CBS Films offers this site


I’m rather reminded by the film of the idea of an “intentional community”, like Twin Oaks, VA (which I covered April 7, 2012 on the Issues Blog) or even Lama. 

The kids do use alcohol (hence the R rating) but don’t have weapons – they’re not exactly Doomsday Preppers, or activists.  They’re having fun. 

I saw this at the Charles Street theater in Baltimore, in a smaller auditorium, before a good crowd, during the lull in the Pride Block Party.  

I have to say that memories of another film, “The Falcon and the Snowman”, by John Schlessinger (Orion) in 1985, came up yesterday in conjunction with media discussions of Edward Snowden.  I recall both the book by Robert Lindsey (about Christopher Boyce [timothy Hutton] and Dalton Lee (Sean Penn)  back from my says in Dallas – I think I saw it at the old Northpark.  That was during a Cold War experience with major differences from what we have now  (although the differences are not as great as we think).  A documentary about Snowden will surely get made,  alongside Assange and Manning.
  
There was  also an off-hand report in the media yesterday about a supposed prediction by Steven Spielberg and others that Hollywood could implode, producing many fewer movies and adopting a “Broadway” model for performances, which we see with Fathom Events already.  How would that prediction affect the festival and smaller films market? 



Saturday, June 15, 2013

"Man of Steel": Well, maybe that's Anderson Cooper. Does a Kal-El really exist?

There is a critical line in the personal showdown, near the end of  "Man of Steel”, between Krypton’s General Zod (Michael Shannon) and a late-20s-something Clark Kent aka Kal-El (Henry Cavill) , when Zod says, “I have no people”.  That’s all that makes Zod tick.  The whole genome of his people was synthetically stored (digitally) somehow into Kal-El’s body after he was born and his dad Kor-El (Russell Crowe) shot him off to Earth on a hyperdrive spaceship. That sounds rather silly, but it makes a point.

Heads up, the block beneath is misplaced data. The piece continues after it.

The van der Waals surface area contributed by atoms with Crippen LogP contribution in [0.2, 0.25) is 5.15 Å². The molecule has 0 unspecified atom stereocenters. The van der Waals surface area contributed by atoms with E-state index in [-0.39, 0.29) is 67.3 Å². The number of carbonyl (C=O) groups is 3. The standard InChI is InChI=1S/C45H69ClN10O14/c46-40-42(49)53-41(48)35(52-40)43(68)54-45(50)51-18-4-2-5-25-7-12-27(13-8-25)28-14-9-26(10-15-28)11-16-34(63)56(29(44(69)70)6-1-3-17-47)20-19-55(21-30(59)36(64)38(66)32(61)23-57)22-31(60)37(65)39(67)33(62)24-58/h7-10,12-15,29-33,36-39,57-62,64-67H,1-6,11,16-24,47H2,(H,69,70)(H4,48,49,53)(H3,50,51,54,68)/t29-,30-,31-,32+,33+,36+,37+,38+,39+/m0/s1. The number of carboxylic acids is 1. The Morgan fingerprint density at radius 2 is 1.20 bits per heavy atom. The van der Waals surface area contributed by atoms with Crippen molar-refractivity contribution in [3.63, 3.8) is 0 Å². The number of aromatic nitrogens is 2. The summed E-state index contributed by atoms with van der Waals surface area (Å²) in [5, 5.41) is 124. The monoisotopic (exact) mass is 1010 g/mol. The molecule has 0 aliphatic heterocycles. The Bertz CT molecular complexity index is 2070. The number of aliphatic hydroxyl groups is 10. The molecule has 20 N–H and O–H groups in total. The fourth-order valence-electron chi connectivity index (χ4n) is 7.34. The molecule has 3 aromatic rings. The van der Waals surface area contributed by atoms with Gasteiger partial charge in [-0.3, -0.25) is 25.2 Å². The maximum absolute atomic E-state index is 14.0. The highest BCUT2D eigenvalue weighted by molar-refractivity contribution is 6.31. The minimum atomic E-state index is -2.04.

Kpryton’s crumbling "reich", shown in impressive opening scenes, seemed to be a non-constitutional monrarchy with a feudal court, but all the babies were conceived artificially, with genes deigned to make them fit into the hive.  Ordinary people had become ants, social insects.  In fact, the court is accompanied by “people” who inhabit vertical pods, and show up inside the bulbs as holograms.  “People” had given up on normal marriage and sex, and the end result was the ultimate planning of a master race.  George Gilder (in “Men and Marriage”) had warned about this in 1986 he referred to Aldous Huxley and “Brave New World”.  Or perhaps this reminds us of the movie “Children of Men”.  The setup seems like a perfect paraphrase of Nazism, and Zod was a caricature of Adolf Hitler.
   
The movie tries to pull ten years of “Smallville”  (or two complete "Superman" franchises) together into 140 minutes.  Missing is Lex Luthor, as well as all the forms of kryptonite.. The story is stitched together with a lot of flashbacks to Clark’s adoptive boyhood.  In this movie, hus adoptive dad (Kevin Costner) dies in a Kansas tornado, and Clark has to let it happen to keep his secret.  (The twister is quite well done, and replicates what really happens in a mile-wide F5 tornado, much more so than the 1996 film :”Twister”.)   The scenes where Clark learns of his origins and has to keep his gifts secret are quite touching (after he saves all the kids on a school bus that has crashed into a river). 

The political confrontation happens when Zod comes to Earth from the Phantom Zone and hacks the Earth’s power grid and Internet and displays to everyone “You Are Not Alone”.  This is not your typical EMP (electromagnetic pulse) attack, as the normal power and Internet come right back on.  Zod demands that the US turn Clark in to him.  Clark turns himself in and Lois Lane (Amy Adams) is allowed to go with him.
Needless to say, Clark and Lois talk themselves out of immediate peril on the space station.  That leads to the ultimate battle back on Earth, at the Kent Farm in Kansas, and then Metropolis.  Now, instead of KCMO, the film uses Chicago as Metropolis, and Hollywood gets a chance to destroy Chicago’s Magnificent Mile, just as it did to San Francisco in Iron Man III. 

In the end, Clark gets to blend in as a typical geek with glasses, and Lois gets him his job at the Daily Planet as a “journalist” where he can jet around the world, become omnipresent, get paid for it, and have a cover.  Isn’t that Anderson Cooper does?

The film takes itself very seriously.  It’s not a lot of “fun”, the way “Now You  See Me” is.  The music score by Hans Zimmer aspires with a theme based on upward-jumping intervals. In the closing credits, Zimmer lets the music die away (after quoting “Inception” once), rather than providing the triumph that would have been appropriate.